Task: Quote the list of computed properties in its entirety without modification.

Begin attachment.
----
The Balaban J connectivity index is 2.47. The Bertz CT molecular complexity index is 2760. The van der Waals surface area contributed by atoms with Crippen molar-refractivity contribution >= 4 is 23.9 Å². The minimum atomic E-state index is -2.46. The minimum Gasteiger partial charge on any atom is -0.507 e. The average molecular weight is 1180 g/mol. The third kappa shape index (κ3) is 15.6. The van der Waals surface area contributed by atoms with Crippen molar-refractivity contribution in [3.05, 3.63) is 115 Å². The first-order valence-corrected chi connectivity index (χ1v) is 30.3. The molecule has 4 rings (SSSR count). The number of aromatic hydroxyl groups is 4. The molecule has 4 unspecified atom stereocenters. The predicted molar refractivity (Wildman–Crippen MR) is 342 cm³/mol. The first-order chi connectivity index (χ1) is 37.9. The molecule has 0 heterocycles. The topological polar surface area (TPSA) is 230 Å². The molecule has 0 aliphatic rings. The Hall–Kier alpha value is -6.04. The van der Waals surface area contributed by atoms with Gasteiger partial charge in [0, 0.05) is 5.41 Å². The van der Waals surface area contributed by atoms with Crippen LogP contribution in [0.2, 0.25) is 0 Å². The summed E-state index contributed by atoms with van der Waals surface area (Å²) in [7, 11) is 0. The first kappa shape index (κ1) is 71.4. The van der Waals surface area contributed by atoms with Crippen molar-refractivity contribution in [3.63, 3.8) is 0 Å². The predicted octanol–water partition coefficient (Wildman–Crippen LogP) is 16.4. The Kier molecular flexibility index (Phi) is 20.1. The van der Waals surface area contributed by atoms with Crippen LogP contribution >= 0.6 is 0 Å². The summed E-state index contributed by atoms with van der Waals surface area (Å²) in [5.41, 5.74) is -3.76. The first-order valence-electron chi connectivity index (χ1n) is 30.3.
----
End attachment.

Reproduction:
The Balaban J connectivity index is 2.47. The Bertz CT molecular complexity index is 2760. The van der Waals surface area contributed by atoms with Crippen molar-refractivity contribution >= 4 is 23.9 Å². The minimum atomic E-state index is -2.46. The minimum Gasteiger partial charge on any atom is -0.507 e. The average molecular weight is 1180 g/mol. The third kappa shape index (κ3) is 15.6. The van der Waals surface area contributed by atoms with Crippen molar-refractivity contribution in [3.05, 3.63) is 115 Å². The first-order valence-corrected chi connectivity index (χ1v) is 30.3. The molecule has 4 rings (SSSR count). The number of aromatic hydroxyl groups is 4. The molecule has 4 unspecified atom stereocenters. The predicted molar refractivity (Wildman–Crippen MR) is 342 cm³/mol. The first-order chi connectivity index (χ1) is 37.9. The molecule has 0 heterocycles. The topological polar surface area (TPSA) is 230 Å². The molecule has 0 aliphatic rings. The Hall–Kier alpha value is -6.04. The van der Waals surface area contributed by atoms with Gasteiger partial charge in [0, 0.05) is 5.41 Å². The van der Waals surface area contributed by atoms with Crippen LogP contribution in [0.2, 0.25) is 0 Å². The summed E-state index contributed by atoms with van der Waals surface area (Å²) in [7, 11) is 0. The first kappa shape index (κ1) is 71.4. The van der Waals surface area contributed by atoms with Crippen molar-refractivity contribution in [3.63, 3.8) is 0 Å². The predicted octanol–water partition coefficient (Wildman–Crippen LogP) is 16.4. The Kier molecular flexibility index (Phi) is 20.1. The van der Waals surface area contributed by atoms with Crippen LogP contribution >= 0.6 is 0 Å². The summed E-state index contributed by atoms with van der Waals surface area (Å²) in [5.41, 5.74) is -3.76. The first-order valence-electron chi connectivity index (χ1n) is 30.3.